Sally Weatherall Reservation and Viewing Platform | Ipswich
Property Description & History
Spy on egrets and herons feeding on the vast salt marsh or observe migrating waterfowl. A viewing platform offers repose and great photo opportunities.
Five hundred years ago, viewers from this vantage point would have seen Pawtucket women and girls gathering salt marsh grasses for baskets and mats and Pawtucket men and boys hunting large shorebirds and white-tailed deer that came to graze on the salt marsh hay.
The hollow legs of large shore birds were made into tubes for carrying ground substances, such as tobacco, medicine, and pigments—hematite for red, graphite for black, kaolinite for white. Shamans would be collecting cedar bark and boughs for their practice, as cedar is one of the four sacred plants in Algonquian culture.
Five thousand years ago, Maritime Archaic people would have been discovering the riches of the saltmarsh as it was forming, and ten thousand years ago, before there was a saltmarsh, viewers at the viewing platform might have seen Paleoindians hunting mastodons or migrating herds of caribou as the last Ice Age was ending.
Now, a short walk leads to expansive views of the salt marsh. Bring binoculars or telescope to see the Osprey nest (active April - August) from the viewing platform.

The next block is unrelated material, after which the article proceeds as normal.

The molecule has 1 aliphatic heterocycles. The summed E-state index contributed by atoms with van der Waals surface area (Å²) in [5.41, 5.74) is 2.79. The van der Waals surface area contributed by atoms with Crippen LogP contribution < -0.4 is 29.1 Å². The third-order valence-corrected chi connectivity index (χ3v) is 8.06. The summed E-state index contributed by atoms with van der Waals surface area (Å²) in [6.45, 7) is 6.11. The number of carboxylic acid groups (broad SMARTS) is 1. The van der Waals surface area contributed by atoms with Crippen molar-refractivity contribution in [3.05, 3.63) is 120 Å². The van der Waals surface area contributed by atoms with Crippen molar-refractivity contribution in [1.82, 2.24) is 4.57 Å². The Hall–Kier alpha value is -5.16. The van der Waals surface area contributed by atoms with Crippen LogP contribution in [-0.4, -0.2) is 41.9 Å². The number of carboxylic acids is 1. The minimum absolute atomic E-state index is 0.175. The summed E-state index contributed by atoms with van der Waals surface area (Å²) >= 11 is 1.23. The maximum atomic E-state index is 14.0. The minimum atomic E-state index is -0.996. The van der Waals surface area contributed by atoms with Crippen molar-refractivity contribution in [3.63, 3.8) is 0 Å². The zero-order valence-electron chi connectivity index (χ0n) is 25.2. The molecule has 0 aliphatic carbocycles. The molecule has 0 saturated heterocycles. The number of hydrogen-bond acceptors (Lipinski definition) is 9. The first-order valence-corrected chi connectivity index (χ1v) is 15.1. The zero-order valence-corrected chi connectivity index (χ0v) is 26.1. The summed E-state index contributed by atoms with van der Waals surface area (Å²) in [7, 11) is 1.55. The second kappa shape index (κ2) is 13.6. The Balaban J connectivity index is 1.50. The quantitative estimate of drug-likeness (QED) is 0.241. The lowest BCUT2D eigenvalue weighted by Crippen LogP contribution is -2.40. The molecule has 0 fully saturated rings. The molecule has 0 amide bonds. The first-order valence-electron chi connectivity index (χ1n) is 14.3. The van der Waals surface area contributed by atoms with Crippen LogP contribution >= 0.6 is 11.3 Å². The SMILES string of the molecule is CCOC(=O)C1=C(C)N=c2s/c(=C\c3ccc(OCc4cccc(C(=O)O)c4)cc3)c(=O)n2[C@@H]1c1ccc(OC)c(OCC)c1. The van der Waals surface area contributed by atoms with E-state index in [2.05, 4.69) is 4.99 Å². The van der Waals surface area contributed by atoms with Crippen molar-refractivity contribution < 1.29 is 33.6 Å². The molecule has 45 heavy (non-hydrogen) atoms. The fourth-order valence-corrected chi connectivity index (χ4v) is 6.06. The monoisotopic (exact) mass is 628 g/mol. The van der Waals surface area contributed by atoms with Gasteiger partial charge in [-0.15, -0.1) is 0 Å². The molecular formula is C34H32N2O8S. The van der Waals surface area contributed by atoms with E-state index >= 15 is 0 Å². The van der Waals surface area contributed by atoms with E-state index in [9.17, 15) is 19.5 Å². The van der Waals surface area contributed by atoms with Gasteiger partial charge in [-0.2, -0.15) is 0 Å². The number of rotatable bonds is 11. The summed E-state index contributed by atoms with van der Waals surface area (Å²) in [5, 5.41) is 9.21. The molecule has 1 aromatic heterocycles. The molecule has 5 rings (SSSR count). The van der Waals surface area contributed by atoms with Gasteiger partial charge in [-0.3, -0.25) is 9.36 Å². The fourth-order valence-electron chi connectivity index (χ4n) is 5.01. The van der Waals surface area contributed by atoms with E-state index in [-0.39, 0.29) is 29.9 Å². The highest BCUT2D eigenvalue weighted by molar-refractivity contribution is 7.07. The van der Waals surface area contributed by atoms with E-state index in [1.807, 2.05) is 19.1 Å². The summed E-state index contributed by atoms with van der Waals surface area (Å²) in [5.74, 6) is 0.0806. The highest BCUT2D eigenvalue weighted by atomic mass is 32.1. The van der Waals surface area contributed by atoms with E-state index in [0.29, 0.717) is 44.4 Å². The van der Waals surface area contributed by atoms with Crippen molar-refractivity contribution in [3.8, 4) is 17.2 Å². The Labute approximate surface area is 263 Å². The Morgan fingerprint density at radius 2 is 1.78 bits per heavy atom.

Flora & Fauna
The path is thickly lined with small junipers, bayberry bushes, cedar and honeysuckle, enough to offer shade going to and from the viewing platform.
You may see Osprey adults and chicks on their nest in spring and summer, as well as egrets, herons, and other shorebirds feeding during spring through fall.
Go south on Route 1A. In 2.5 miles, bear left onto High Street. In 0.6 miles, bear left onto East Street. In 0.4 miles, bear left onto Jeffrey’s Neck Road. In 1.7 miles, bear right onto Little Neck Road. Viewing platform and parking are immediately ahead on the right. Roadside pull-off parking by the property sign for 2 vehicles.
Tell us about your visit.
Town: Ipswich Total Acres: 60 Year Conserved: 1992 Difficulty: Easy
Greenbelt is grateful to several professional and staff photographers whose work is featured prominently within our website.
Thank you Jerry Monkman / ecophotography.com, Lynne Holton, Kindra Clineff, Adrian Scholes and John Raleigh.